Head over to CNN for live coverage from the Kennedy Space Center in Florida on Saturday afternoon. Space reporter Kristen Fisher will give us real-time reports from the launch, along with a team of expertss.
The launch window opens at 2:17 PM ET and closes at 4:17 PM ET on Saturday. Currently, weather conditions are 60% favorable during the launch window, according to official meteorologist Melody Lovin. It does not expect weather to be a “display factor” for the launch.
The Artemis I kit, which includes the Space Launch System rocket and Orion spacecraft, is still on Launchpad 39B at the Kennedy Space Center in Florida.
“We’ll try,” said Mike Sarafin, Artemis’ mission manager, during a Thursday evening news conference, although there is no guarantee that it will be launched on Saturday. Sarafin said that while the launch team will take a little more risk in trying to launch, it’s an acceptable risk for the team to feel comfortable with. The Artemis I mission is unmanned.
One area where the team assumes more risk is the conditioning of the No. 3 engine, which contributed to the scrubbing of Monday’s launch attempt. Another reason, Sarafin said, is a crack in the inner core stage foam that can disintegrate and hit part of the solid rocket booster, but the team feels the chances of that are very low.
“It’s a marginal increase in risk, but we’re clearly ready to fly,” Sarafin said.
“We had a plan to go into the launch attempt on August 29. I used the sensors to help confirm the proper thermal conditioning of the engines. We trained on that plan, and then we ran into other issues,” Sarafin said.
“We went off script in regards to the normal transfer process, and the team did a great job managing a dangerous situation. One of the worst things you can do when you find yourself in a dangerous situation is to go even further than the script.”
After reviewing the data, the team has a plan for moving forward.
Work has been completed on the launch pad to address two different hydrogen leaks that occurred on Monday. The team also completed a risk assessment of the engine’s conditioning issue and the foam fracture that also emerged, according to NASA officials.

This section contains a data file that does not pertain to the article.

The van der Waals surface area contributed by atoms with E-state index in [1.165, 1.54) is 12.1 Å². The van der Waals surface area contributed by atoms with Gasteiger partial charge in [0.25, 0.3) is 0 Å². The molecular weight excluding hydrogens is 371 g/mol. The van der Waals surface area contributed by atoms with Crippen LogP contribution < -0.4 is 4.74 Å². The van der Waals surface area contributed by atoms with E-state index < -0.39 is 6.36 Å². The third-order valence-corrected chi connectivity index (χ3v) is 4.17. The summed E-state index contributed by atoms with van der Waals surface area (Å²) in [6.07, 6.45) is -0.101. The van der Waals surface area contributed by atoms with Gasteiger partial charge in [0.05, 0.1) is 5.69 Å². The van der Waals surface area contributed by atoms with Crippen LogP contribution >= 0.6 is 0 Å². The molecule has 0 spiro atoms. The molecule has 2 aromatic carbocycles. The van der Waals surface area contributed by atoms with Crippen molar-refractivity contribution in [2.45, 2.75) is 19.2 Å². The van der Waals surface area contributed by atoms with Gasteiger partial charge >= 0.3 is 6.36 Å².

On Monday, a sensor in one of the rocket’s four RS-25 engines, identified as Engine 3, showed that the engine could not reach the appropriate temperature range required to start the engine on takeoff.
Engines must be thermally conditioned before super-cold propellant flows through them before takeoff. To prevent the engines from experiencing any temperature shocks, the launch control units increase the pressure of the liquid hydrogen tank in the primary stage to send a bit of liquid hydrogen to the engines. This is known as “bleeding.”
Now, the team decided it was a bad sensor providing the reading.
“We had time to go back and look at the data and compare several data sources and do some independent analyzes that confirmed it was a bad sensor,” said John Honeycutt, SLS program manager at NASA’s Marshall Space Flight Center in Huntsville. , Alabama. “We get high-quality fuel through the engine.”
On launch day, the team will ignore the bad sensor, said John Blevins, SLS chief engineer.
The automatic launch regulator on the missile checks the temperature, pressure and other parameters. The bad sensor, which is not part of the sequencer, Blevins said, is not considered a flight instrument.
The team plans to start bleeding early in the countdown to what happened on Monday. The countdown to the launch will begin on Saturday at 4:37 a.m. ET during a planned hold period. this When mission managers receive a weather briefing and decide whether the team should go ahead with loading the propellant into the rocket. The bleeding is expected to occur around 8 a.m. ET, said Charlie Blackwell Thompson, Artemis launch manager for NASA’s Earth Exploration Systems Program.
The two-day countdown is no longer needed, as it did during the first launch attempt, “because many of the configurations needed for the launch are already in place,” according to NASA.
“We have to attend, we have to be prepared, we have to see what the day brings,” Sarafin said.
If the mission begins on Saturday, it will go on a trip around the moon and land in the Pacific Ocean on October 11.
There is still a backup chance for the Artemis I mission to launch on September 5th as well.
The Artemis I mission is just the beginning of a program aimed at returning humans to the Moon, and eventually landing manned missions on the surface of Mars.
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